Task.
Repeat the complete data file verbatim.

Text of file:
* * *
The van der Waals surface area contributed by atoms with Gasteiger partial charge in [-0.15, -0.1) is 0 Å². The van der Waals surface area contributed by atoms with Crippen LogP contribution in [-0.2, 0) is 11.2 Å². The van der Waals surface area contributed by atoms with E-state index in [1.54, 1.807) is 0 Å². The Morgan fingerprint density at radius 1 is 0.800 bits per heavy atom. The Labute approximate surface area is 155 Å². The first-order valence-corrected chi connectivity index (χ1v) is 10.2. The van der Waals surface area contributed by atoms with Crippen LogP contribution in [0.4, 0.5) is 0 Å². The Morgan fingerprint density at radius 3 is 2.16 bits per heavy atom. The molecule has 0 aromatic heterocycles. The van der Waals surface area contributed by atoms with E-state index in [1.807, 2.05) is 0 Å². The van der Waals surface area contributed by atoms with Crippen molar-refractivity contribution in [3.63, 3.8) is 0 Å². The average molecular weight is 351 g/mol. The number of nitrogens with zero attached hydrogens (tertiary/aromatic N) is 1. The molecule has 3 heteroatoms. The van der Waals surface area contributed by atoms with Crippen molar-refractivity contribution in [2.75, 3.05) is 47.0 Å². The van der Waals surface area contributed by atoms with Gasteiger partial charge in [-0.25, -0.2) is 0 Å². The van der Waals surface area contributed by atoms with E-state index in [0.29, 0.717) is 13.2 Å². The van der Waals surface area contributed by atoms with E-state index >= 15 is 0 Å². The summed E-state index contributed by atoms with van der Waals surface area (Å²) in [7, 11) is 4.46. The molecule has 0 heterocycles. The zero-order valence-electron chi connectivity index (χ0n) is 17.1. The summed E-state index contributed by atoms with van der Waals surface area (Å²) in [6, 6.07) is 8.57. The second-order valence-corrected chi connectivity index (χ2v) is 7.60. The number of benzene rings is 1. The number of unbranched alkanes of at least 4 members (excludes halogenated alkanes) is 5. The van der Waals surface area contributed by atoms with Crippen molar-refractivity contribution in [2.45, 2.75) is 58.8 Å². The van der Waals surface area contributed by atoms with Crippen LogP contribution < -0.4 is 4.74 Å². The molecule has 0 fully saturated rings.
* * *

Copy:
The van der Waals surface area contributed by atoms with Gasteiger partial charge in [-0.15, -0.1) is 0 Å². The van der Waals surface area contributed by atoms with Crippen LogP contribution in [-0.2, 0) is 11.2 Å². The van der Waals surface area contributed by atoms with E-state index in [1.54, 1.807) is 0 Å². The Morgan fingerprint density at radius 1 is 0.800 bits per heavy atom. The Labute approximate surface area is 155 Å². The first-order valence-corrected chi connectivity index (χ1v) is 10.2. The van der Waals surface area contributed by atoms with Crippen LogP contribution in [0.4, 0.5) is 0 Å². The Morgan fingerprint density at radius 3 is 2.16 bits per heavy atom. The molecule has 0 aromatic heterocycles. The van der Waals surface area contributed by atoms with E-state index in [1.807, 2.05) is 0 Å². The van der Waals surface area contributed by atoms with Crippen molar-refractivity contribution in [3.63, 3.8) is 0 Å². The average molecular weight is 351 g/mol. The number of nitrogens with zero attached hydrogens (tertiary/aromatic N) is 1. The molecule has 3 heteroatoms. The van der Waals surface area contributed by atoms with Crippen molar-refractivity contribution in [2.75, 3.05) is 47.0 Å². The van der Waals surface area contributed by atoms with Gasteiger partial charge in [-0.25, -0.2) is 0 Å². The van der Waals surface area contributed by atoms with E-state index in [0.29, 0.717) is 13.2 Å². The van der Waals surface area contributed by atoms with E-state index >= 15 is 0 Å². The summed E-state index contributed by atoms with van der Waals surface area (Å²) in [7, 11) is 4.46. The molecule has 0 heterocycles. The zero-order valence-electron chi connectivity index (χ0n) is 17.1. The summed E-state index contributed by atoms with van der Waals surface area (Å²) in [6, 6.07) is 8.57. The second-order valence-corrected chi connectivity index (χ2v) is 7.60. The number of benzene rings is 1. The number of unbranched alkanes of at least 4 members (excludes halogenated alkanes) is 5. The van der Waals surface area contributed by atoms with Crippen molar-refractivity contribution in [2.45, 2.75) is 58.8 Å². The van der Waals surface area contributed by atoms with Crippen LogP contribution < -0.4 is 4.74 Å². The molecule has 0 fully saturated rings.